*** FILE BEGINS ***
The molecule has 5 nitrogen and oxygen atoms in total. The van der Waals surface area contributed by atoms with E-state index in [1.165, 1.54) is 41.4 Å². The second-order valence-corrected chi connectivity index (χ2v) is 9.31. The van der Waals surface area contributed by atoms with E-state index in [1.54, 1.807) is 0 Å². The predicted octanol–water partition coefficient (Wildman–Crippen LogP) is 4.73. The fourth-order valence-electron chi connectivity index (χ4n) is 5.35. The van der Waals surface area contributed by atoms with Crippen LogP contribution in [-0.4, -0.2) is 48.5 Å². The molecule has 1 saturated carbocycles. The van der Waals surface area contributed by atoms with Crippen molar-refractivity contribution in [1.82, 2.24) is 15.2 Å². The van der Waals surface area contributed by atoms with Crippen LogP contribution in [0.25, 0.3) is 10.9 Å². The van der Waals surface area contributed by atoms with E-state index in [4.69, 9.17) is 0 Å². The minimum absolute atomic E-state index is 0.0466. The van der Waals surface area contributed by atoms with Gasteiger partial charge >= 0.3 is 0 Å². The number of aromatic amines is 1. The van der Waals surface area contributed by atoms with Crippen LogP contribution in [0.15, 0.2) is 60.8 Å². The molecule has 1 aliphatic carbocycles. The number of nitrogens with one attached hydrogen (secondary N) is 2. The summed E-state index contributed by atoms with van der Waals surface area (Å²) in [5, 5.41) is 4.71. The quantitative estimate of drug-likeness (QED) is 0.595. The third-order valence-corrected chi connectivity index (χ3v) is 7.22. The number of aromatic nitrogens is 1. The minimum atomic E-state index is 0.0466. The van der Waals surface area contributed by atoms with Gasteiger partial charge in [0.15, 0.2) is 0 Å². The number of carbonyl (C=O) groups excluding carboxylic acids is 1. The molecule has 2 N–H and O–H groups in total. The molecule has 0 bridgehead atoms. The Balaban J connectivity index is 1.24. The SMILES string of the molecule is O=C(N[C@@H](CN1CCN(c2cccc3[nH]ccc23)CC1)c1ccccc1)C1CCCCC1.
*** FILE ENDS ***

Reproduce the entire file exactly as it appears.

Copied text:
The molecule has 5 nitrogen and oxygen atoms in total. The van der Waals surface area contributed by atoms with E-state index in [1.165, 1.54) is 41.4 Å². The second-order valence-corrected chi connectivity index (χ2v) is 9.31. The van der Waals surface area contributed by atoms with E-state index in [1.54, 1.807) is 0 Å². The predicted octanol–water partition coefficient (Wildman–Crippen LogP) is 4.73. The fourth-order valence-electron chi connectivity index (χ4n) is 5.35. The van der Waals surface area contributed by atoms with Crippen LogP contribution in [-0.4, -0.2) is 48.5 Å². The molecule has 1 saturated carbocycles. The van der Waals surface area contributed by atoms with Crippen molar-refractivity contribution in [1.82, 2.24) is 15.2 Å². The van der Waals surface area contributed by atoms with Crippen LogP contribution in [0.25, 0.3) is 10.9 Å². The van der Waals surface area contributed by atoms with E-state index in [4.69, 9.17) is 0 Å². The minimum absolute atomic E-state index is 0.0466. The van der Waals surface area contributed by atoms with Gasteiger partial charge >= 0.3 is 0 Å². The number of aromatic amines is 1. The van der Waals surface area contributed by atoms with Crippen LogP contribution in [0.15, 0.2) is 60.8 Å². The molecule has 1 aliphatic carbocycles. The number of nitrogens with one attached hydrogen (secondary N) is 2. The summed E-state index contributed by atoms with van der Waals surface area (Å²) in [5, 5.41) is 4.71. The quantitative estimate of drug-likeness (QED) is 0.595. The third-order valence-corrected chi connectivity index (χ3v) is 7.22. The number of aromatic nitrogens is 1. The minimum atomic E-state index is 0.0466. The van der Waals surface area contributed by atoms with Gasteiger partial charge in [0.15, 0.2) is 0 Å². The number of carbonyl (C=O) groups excluding carboxylic acids is 1. The molecule has 2 N–H and O–H groups in total. The molecule has 0 bridgehead atoms. The Balaban J connectivity index is 1.24. The SMILES string of the molecule is O=C(N[C@@H](CN1CCN(c2cccc3[nH]ccc23)CC1)c1ccccc1)C1CCCCC1.